In the South China Sea, US and Chinese navies chatted about pizza and chicken wings

Just another day in disputed maritime territory.
Just another day in disputed maritime territory.
Image: Reuters/Adrian Cadiz, US Dept. of Defense (handout)
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The US navy conducted its first patrol within 12 nautical miles of the Spratly Islands, China’s artificial archipelago, on Oct. 27. It was a provocative act, challenging Beijing’s disputed territorial claims in the South China Sea, through which an estimated 30% of global trade is transported. Though the sail did not trigger an international conflict, it was watched closely by both sides, and details are still emerging about communications between the American and Chinese navies before and after.

On Nov. 5, speaking to the media for the first time since, US naval commander Robert Francis, who was in charge of the Lassen, described the back-and-forth between his officers and the Chinese that day.

For the duration of the boundary breach, the American-guided missile destroyer ship USS Lassen reportedly heard only one repeated message from the Chinese warship that followed in its wake: “Hey, you are in Chinese waters. What is your intention?” Lassen’s crew responded each time by stating that they were operating in accordance with international law, and just passing through.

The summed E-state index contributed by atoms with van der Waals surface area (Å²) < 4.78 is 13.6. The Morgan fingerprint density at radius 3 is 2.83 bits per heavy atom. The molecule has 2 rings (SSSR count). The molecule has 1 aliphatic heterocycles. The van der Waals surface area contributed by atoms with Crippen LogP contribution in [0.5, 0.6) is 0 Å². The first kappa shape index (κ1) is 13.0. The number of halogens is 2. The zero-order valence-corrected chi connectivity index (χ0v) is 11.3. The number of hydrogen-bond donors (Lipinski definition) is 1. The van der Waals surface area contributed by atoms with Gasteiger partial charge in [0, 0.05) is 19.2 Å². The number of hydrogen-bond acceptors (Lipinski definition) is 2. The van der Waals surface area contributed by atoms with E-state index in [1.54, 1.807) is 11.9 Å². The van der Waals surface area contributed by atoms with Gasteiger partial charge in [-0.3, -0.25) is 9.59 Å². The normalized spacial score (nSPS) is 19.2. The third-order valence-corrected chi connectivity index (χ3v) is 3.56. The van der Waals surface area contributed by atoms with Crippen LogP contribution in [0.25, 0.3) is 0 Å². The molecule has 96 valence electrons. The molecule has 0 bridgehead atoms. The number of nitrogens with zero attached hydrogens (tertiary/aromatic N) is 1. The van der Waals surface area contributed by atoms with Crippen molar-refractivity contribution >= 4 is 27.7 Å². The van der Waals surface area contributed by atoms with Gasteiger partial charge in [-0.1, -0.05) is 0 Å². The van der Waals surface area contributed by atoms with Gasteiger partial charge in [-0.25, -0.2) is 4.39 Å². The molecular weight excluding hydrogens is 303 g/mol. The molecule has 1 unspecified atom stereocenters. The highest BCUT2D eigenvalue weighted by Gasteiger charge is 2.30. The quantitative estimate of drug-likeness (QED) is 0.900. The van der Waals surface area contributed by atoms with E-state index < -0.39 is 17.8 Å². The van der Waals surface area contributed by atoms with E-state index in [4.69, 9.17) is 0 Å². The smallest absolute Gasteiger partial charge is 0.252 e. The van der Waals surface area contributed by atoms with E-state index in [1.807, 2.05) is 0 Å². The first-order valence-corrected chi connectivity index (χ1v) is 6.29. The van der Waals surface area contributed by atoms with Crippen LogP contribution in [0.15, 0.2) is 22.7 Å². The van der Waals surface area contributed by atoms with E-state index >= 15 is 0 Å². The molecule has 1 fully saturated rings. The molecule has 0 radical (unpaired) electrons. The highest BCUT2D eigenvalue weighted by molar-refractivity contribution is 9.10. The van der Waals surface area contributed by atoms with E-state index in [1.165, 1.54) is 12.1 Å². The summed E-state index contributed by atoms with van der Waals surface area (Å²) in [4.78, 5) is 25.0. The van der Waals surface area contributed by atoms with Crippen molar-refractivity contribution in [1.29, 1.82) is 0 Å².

The interactions were in English, said Francis, and “it was just a normal day.” However, he did imply that, under less tense circumstances, American and Chinese sailors usually have better conversations. “Every day a US ship is down here, we interact with the Chinese…It’s not uncommon for one of my officers of the decks to pick up the radio and start talking about stuff with the Chinese sailors.”

Before the Lassen crossed into the disputed zone around the Chinese-built islands, said Francis, he and his officers had spoken to the Chinese warship about dinner plans and Halloween: “We picked up the phone and just talked to him about ‘What are you guys doing this Saturday? We got pizza and wings. What are you guys eating? We’re planning for Halloween’.”

It could hardly be characterized as a tense showdown, he said, noting that when the patrol was over and the Chinese ship peeled away, the officers cordially bid farewell to each other: ”When they left us they said, ‘Hey, we’re not going to be with you anymore. Wish you a pleasant voyage. Hope to see you again’.”